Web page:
A wire 20 is connected between the capacitor 14 and the positive side of coil 18 through a plurality of series connected fragile wire portions 21, 23, 25, etc. each attached to one of the fixtures being protected. These fragile wire portions can be a conductive wire tape 27 see FIG. 4, a fine wire 29 embedded in an adhesive tape 31, see FIG. 5, weakened portions of the wire 33 adjacent the fixtures to be guarded see FIG. 7, or by microswitches 35 on which a valuable object rests so that the weight of the fixture resting on the microswitch keeps the contacts in the microswitch closed.
The wires connected to the alarm circuit may be concealed some suitable place inside a motel room. The second part of circuit 10 is designed so as long as power is connected to the coil 18, the terminals 30 and 32 of the relay 19 are separated from each other by the magnetic force of the coil 18. However, these terminals are so situated that when power to the an item being protected is cut off, either by disconnecting the item from the power outlet in the room, or by breaking wire 20 when a fixture is being stolen, the coil 18 is no longer energized so that the terminals 30 and 32 move together into electrical engagement completing the alarm circuit and causing the alarm 38 to sound.
The alarm control system is preferably situated in the office or control room of the area being protected, and indicates by sound or light that the alarm in a particular room has been triggered.
If the alarm system is installed in a typical motel room, the lamps 40 and 42, the end tables 44 and 46, the mattress 48, the dresser 50 in the motel room could all be attached to one of the fragile wires described above, of which only three are shown by way of example. The wires attached to the fixtures being protected are fragile, as described above, so they are easily broken when any attempt is made to carry away the fixtures in the room. As shown by circuit 10, when any of these fragile wires is broken, the relay 19 is de-energized so that the alarm sounds. In this way, the inexpensive alarm system 10 can be used to protect all the movable fixtures in a motel room.
As shown in FIG. 1, a control switch 36 is part of the alarm circuit and the alarm system includes a horn 38, a siren, or some other signaling device. Switch 36 permits the alarm system to be disabled in the event the fixtures being protected by the alarm system are being moved. The control switch is preferably placed in some location such as the office of the building and a key operated lock could be provided to actuate the switch.
As stated above one of the defects associated with this kind of security device is that on occasion a power failure in the building could occur, and this would cause the alarm to sound. If the power failure occurred when no one was around, the alarm would sound until the battery 34 was discharged. If the power was restored by the time the caretaker returned relay 19 would be actuated causing contacts 30 and 32 to separate so there would be no indication that the battery had been discharged.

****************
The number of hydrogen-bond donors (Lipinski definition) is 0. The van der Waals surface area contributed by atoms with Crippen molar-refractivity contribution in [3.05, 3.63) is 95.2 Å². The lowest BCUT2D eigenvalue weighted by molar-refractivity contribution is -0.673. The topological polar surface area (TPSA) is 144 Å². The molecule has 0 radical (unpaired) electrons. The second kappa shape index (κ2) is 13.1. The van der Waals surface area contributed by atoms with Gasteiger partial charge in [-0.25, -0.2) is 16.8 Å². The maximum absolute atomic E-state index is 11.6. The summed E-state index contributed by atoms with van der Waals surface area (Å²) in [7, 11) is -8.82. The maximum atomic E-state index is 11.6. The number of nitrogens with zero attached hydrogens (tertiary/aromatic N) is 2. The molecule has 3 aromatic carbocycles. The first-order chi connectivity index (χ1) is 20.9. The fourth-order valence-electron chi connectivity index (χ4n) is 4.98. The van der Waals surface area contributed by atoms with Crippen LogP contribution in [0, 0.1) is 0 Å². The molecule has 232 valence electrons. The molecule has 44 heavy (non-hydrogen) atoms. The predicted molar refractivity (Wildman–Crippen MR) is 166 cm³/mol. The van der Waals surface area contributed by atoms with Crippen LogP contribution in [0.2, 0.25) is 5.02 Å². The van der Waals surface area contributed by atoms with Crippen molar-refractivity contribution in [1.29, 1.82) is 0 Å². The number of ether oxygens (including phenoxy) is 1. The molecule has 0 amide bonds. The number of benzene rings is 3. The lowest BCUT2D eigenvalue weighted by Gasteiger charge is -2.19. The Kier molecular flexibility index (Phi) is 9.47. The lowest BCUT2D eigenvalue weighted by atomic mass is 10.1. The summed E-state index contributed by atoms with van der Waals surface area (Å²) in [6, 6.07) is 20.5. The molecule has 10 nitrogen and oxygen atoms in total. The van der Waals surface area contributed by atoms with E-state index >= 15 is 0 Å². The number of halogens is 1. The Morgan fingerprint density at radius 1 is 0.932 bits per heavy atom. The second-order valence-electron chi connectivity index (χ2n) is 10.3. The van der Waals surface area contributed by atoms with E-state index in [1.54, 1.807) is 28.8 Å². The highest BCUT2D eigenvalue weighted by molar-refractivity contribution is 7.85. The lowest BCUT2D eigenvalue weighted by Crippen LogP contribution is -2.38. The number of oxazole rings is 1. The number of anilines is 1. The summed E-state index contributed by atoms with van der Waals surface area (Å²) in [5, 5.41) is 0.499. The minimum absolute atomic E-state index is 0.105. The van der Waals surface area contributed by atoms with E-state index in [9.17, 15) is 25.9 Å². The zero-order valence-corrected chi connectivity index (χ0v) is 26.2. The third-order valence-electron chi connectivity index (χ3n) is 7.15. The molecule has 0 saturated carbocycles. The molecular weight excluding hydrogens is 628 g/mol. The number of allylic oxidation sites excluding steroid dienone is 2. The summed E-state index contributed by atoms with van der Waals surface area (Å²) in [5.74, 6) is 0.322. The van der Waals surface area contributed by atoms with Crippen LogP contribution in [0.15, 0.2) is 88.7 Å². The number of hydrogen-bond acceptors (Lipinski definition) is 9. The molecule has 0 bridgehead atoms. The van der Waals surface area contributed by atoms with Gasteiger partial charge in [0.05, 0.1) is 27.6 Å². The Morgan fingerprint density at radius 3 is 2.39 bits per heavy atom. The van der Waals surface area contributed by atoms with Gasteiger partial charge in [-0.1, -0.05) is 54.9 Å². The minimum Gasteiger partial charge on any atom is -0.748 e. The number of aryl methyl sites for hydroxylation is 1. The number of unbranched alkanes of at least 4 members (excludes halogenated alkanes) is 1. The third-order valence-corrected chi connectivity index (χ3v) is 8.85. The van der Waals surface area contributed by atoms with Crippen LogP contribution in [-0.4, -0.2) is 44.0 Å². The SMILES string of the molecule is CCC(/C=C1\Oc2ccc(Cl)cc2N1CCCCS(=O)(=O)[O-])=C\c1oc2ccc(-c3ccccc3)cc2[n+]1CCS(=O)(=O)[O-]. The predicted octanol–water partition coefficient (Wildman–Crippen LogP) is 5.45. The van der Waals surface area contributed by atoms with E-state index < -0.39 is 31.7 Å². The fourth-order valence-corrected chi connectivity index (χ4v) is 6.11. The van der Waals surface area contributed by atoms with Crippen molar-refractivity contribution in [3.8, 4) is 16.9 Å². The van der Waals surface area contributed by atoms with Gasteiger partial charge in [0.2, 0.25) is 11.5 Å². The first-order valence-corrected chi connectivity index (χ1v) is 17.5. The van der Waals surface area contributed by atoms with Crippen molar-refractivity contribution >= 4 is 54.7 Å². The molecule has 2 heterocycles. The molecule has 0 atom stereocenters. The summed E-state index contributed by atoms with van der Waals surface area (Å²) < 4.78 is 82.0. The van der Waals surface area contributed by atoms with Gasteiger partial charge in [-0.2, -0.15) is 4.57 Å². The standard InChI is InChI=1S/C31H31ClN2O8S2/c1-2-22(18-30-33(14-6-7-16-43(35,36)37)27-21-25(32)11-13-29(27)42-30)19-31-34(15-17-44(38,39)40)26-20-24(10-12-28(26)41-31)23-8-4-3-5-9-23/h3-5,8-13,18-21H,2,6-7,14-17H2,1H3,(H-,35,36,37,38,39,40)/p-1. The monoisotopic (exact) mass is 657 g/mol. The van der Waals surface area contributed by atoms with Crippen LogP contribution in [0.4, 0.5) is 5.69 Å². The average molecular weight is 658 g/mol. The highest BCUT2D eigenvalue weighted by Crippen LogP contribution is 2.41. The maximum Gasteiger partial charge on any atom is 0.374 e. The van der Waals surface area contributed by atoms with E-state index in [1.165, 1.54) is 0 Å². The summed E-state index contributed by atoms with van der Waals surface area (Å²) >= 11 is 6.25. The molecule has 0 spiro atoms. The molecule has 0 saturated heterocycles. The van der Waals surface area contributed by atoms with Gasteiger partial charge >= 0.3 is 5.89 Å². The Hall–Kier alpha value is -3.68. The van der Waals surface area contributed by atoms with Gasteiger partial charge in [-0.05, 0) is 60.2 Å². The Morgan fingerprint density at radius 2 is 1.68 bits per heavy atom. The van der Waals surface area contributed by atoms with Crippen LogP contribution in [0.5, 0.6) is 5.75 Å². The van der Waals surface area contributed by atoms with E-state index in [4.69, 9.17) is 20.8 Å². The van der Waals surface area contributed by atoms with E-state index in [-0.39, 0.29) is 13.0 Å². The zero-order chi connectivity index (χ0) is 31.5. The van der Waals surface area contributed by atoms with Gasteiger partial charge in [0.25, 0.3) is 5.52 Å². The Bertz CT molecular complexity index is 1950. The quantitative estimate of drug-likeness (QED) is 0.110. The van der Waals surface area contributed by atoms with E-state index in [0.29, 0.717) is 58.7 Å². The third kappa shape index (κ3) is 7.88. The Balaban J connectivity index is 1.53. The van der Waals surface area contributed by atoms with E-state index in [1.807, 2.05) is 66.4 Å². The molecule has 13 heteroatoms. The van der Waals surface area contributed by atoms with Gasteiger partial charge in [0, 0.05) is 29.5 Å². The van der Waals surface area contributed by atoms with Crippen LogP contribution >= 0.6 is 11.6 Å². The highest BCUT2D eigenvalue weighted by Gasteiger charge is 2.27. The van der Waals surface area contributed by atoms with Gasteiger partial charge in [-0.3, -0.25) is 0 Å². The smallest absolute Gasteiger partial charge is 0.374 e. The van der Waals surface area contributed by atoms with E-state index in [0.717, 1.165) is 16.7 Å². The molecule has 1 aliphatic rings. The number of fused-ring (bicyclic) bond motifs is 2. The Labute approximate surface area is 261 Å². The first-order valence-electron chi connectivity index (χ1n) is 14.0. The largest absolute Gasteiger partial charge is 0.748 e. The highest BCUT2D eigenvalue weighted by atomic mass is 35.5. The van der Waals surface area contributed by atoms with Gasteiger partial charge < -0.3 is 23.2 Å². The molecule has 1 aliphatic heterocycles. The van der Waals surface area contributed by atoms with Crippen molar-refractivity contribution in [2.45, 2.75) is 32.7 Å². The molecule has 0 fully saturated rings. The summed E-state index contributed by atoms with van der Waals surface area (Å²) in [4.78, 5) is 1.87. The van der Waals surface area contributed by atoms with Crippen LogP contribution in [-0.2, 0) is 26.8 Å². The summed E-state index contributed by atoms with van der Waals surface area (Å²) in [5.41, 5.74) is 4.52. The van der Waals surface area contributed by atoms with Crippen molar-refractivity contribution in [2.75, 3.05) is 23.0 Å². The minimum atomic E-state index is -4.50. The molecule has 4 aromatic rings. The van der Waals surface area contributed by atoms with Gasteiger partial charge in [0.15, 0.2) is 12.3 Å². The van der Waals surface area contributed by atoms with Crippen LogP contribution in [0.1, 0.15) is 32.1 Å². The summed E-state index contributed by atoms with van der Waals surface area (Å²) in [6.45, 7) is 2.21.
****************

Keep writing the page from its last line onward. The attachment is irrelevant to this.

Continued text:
To overcome this defect, circuit 10 has been modified in the circuit 51 shown in FIGS. 8 and 9. In this circuit if power to the circuit has been disconnected or a fragile wire has been broken which is connected to one of the fixtures, the relay 19 will be de-energized and the alarm horn 38 would sound as described above. When the relay 19 has become de-energized the terminals 70,30, and 32 move to the position shown in FIG. 9.
This supposes that the self contained battery 34 is in good condition. However, if, because of the power failure, or for some other reason the battery 34 has become exhausted the alarm horn 38 would not sound even if the circuit 51 was disconnected from the building power supply. To provide a prompt indication of a problem in the circuit 51, an indicator circuit has been added. This indicator circuit includes a buzzer 52, using a 300 ohm coil with a low ma consumption connected in series with a neon bulb 54 to one side 56 of the power line and to line 20, see FIG. 8. The buzzer and neon bulb are selected so the buzzer sounds and the neon bulb lights up when about 80 volts a.c. is connected between wire 20 and side 56 of the power input line.
As shown in FIG. 8, wire 20, after passing through the fragile portions 21, 23, 25 etc. described above, is connected to a test switch 60 which is normally closed. Test switch 60 is connected to a photocell 62 which is connected in series with a variable resistor 64. The photocell 62 is closely associated with a LED 66 which is connected in series with a variable resistor 68 for reasons to become apparent below.
With the power disconnected from the circuit 51, as shown in FIG. 9 but with a good battery 34, no power is delivered to relay 19 so the contacts 30 and 32 engage each other completing the circuit to the alarm 38 to sound the alarm.